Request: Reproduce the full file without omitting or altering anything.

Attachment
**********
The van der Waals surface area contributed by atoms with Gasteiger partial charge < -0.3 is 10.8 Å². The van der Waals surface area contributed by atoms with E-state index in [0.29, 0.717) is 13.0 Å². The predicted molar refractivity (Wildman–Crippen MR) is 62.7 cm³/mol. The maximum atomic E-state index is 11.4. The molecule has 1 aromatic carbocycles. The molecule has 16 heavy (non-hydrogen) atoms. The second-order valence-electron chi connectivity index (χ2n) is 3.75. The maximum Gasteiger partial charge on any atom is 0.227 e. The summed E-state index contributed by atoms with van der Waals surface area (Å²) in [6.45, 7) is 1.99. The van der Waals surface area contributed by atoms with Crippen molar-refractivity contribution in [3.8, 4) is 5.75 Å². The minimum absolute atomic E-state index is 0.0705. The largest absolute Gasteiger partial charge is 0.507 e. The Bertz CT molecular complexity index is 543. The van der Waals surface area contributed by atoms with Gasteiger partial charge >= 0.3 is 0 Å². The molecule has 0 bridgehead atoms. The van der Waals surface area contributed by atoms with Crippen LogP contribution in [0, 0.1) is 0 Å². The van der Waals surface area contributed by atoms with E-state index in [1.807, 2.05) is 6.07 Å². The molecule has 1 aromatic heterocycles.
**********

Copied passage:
The van der Waals surface area contributed by atoms with Gasteiger partial charge < -0.3 is 10.8 Å². The van der Waals surface area contributed by atoms with E-state index in [0.29, 0.717) is 13.0 Å². The predicted molar refractivity (Wildman–Crippen MR) is 62.7 cm³/mol. The maximum atomic E-state index is 11.4. The molecule has 1 aromatic carbocycles. The molecule has 16 heavy (non-hydrogen) atoms. The second-order valence-electron chi connectivity index (χ2n) is 3.75. The maximum Gasteiger partial charge on any atom is 0.227 e. The summed E-state index contributed by atoms with van der Waals surface area (Å²) in [6.45, 7) is 1.99. The van der Waals surface area contributed by atoms with Crippen molar-refractivity contribution in [3.8, 4) is 5.75 Å². The minimum absolute atomic E-state index is 0.0705. The largest absolute Gasteiger partial charge is 0.507 e. The Bertz CT molecular complexity index is 543. The van der Waals surface area contributed by atoms with Gasteiger partial charge >= 0.3 is 0 Å². The molecule has 0 bridgehead atoms. The van der Waals surface area contributed by atoms with Crippen LogP contribution in [0, 0.1) is 0 Å². The van der Waals surface area contributed by atoms with E-state index in [1.807, 2.05) is 6.07 Å². The molecule has 1 aromatic heterocycles.